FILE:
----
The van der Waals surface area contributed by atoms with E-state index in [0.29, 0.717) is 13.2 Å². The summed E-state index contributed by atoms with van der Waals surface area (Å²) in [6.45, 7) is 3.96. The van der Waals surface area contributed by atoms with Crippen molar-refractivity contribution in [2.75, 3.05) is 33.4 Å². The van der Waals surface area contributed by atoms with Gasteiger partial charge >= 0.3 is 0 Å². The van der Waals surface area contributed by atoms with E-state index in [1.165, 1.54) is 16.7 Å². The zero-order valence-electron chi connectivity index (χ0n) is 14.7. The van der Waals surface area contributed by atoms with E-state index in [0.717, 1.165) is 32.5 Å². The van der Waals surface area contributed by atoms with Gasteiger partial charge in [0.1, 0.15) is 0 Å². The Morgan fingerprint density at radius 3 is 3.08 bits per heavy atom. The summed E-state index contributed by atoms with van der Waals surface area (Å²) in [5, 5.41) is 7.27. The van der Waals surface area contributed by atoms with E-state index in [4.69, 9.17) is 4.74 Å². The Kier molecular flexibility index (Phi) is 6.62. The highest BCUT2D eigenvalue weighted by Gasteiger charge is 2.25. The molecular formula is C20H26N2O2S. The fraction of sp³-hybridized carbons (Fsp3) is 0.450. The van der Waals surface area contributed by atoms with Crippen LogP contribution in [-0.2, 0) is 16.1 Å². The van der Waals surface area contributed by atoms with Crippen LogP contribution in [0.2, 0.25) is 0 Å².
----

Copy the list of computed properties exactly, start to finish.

The van der Waals surface area contributed by atoms with E-state index in [0.29, 0.717) is 13.2 Å². The summed E-state index contributed by atoms with van der Waals surface area (Å²) in [6.45, 7) is 3.96. The van der Waals surface area contributed by atoms with Crippen molar-refractivity contribution in [2.75, 3.05) is 33.4 Å². The van der Waals surface area contributed by atoms with Gasteiger partial charge >= 0.3 is 0 Å². The van der Waals surface area contributed by atoms with E-state index in [1.165, 1.54) is 16.7 Å². The zero-order valence-electron chi connectivity index (χ0n) is 14.7. The van der Waals surface area contributed by atoms with E-state index in [0.717, 1.165) is 32.5 Å². The van der Waals surface area contributed by atoms with Gasteiger partial charge in [0.1, 0.15) is 0 Å². The Morgan fingerprint density at radius 3 is 3.08 bits per heavy atom. The summed E-state index contributed by atoms with van der Waals surface area (Å²) in [5, 5.41) is 7.27. The van der Waals surface area contributed by atoms with E-state index in [4.69, 9.17) is 4.74 Å². The Kier molecular flexibility index (Phi) is 6.62. The highest BCUT2D eigenvalue weighted by Gasteiger charge is 2.25. The molecular formula is C20H26N2O2S. The fraction of sp³-hybridized carbons (Fsp3) is 0.450. The van der Waals surface area contributed by atoms with Crippen LogP contribution in [-0.2, 0) is 16.1 Å². The van der Waals surface area contributed by atoms with Crippen LogP contribution in [0.2, 0.25) is 0 Å².